Everything We Know About Planet Formation Might Be Wrong

Scientists believe they may have stumbled upon a planet that currently circles its sun at twice the distance Pluto's does ours. And should they be able to confirm that, yes, this is in fact a planet we're dealing with, astronomers may have to redefine the entire way we think about planet formation.

In images captured by the Hubble telescope, scientists were able to clearly identify a gap in the distant star's dusty shell of space debris—and normally, this gap would be a telltale sign of a planet's orbital path. Which wouldn't be anything of note if not for the fact that this gap measures at 12 billion kilometers from the star, and according to the current theory of planet formation, that shouldn't be possible.

Because planets are believed to begin as incredibly small, incredibly hot speeding balls of dust and gas that move within the huge cloud of debris around newly born stars. As this developing planet flys around the star, it slowly picks up the debris in its path, growing in size and clearing itself a nice, clear path of orbit. But at the distance this current potential planet is (which is 80 times farther from its star than Earth is from our sun), it would be highly unlikely for the planet to pick up enough material to clear out a path of orbit.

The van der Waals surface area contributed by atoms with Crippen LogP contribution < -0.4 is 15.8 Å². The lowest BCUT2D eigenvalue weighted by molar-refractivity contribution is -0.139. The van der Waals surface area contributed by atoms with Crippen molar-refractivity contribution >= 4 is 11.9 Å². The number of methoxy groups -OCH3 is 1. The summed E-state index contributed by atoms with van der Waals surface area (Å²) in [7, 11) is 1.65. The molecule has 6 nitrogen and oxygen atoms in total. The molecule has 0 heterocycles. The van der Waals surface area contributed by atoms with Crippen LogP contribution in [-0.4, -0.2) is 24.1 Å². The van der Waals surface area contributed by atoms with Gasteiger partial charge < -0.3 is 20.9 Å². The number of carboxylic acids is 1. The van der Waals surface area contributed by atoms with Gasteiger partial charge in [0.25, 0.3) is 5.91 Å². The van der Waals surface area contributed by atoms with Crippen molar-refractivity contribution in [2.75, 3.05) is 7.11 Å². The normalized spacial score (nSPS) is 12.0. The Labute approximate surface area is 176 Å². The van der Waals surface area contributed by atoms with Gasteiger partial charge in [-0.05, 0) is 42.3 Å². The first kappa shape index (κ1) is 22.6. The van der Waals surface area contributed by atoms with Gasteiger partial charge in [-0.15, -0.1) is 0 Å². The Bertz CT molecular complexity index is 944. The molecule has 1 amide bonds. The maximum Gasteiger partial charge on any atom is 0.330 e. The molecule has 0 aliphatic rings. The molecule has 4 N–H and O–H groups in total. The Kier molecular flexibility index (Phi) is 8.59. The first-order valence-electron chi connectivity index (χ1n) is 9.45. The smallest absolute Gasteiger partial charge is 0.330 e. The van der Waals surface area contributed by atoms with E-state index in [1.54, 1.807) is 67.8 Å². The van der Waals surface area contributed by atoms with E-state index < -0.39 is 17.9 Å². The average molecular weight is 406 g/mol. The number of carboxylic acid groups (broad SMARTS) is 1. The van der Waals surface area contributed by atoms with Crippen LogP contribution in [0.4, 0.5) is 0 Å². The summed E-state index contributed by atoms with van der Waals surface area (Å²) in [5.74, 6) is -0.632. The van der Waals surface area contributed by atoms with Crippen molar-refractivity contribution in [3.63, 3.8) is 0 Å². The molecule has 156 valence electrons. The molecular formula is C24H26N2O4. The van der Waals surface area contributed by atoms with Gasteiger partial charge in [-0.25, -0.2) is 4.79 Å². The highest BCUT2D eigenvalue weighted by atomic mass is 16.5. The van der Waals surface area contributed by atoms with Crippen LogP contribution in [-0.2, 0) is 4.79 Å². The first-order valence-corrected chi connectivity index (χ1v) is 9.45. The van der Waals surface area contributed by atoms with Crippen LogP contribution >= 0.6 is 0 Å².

There is another currently accepted theory of planet formation in which balls of gas rapidly collapse together, similar to the way that stars are currently believed to form. But planets born this way would need to be massive—larger than Jupiter, even. And the shadow we're seeing of this planet's path only accounts for it being a little larger than the size of Earth. So either way, astrophysicists may have their work cut out for them. According to John Debes, an astronomer at the Space Telescope Science Institute in Baltimore:

No matter how you look at it, if there’s a planet there it’s going to change theories of how planets form.

But the one key ingredient that's missing here is identifying an actual planet, and the Hubble telescope is almost 20 years old. Debes compares identifying the gap in the star's space to debris to "seeing a groove in an LP record from six kilometers away." So it's more likely that the next class of giant space 'scopes will be the one to tell us whether it's time to start rethinking everything we thought we knew about how baby planets are born. [Science News]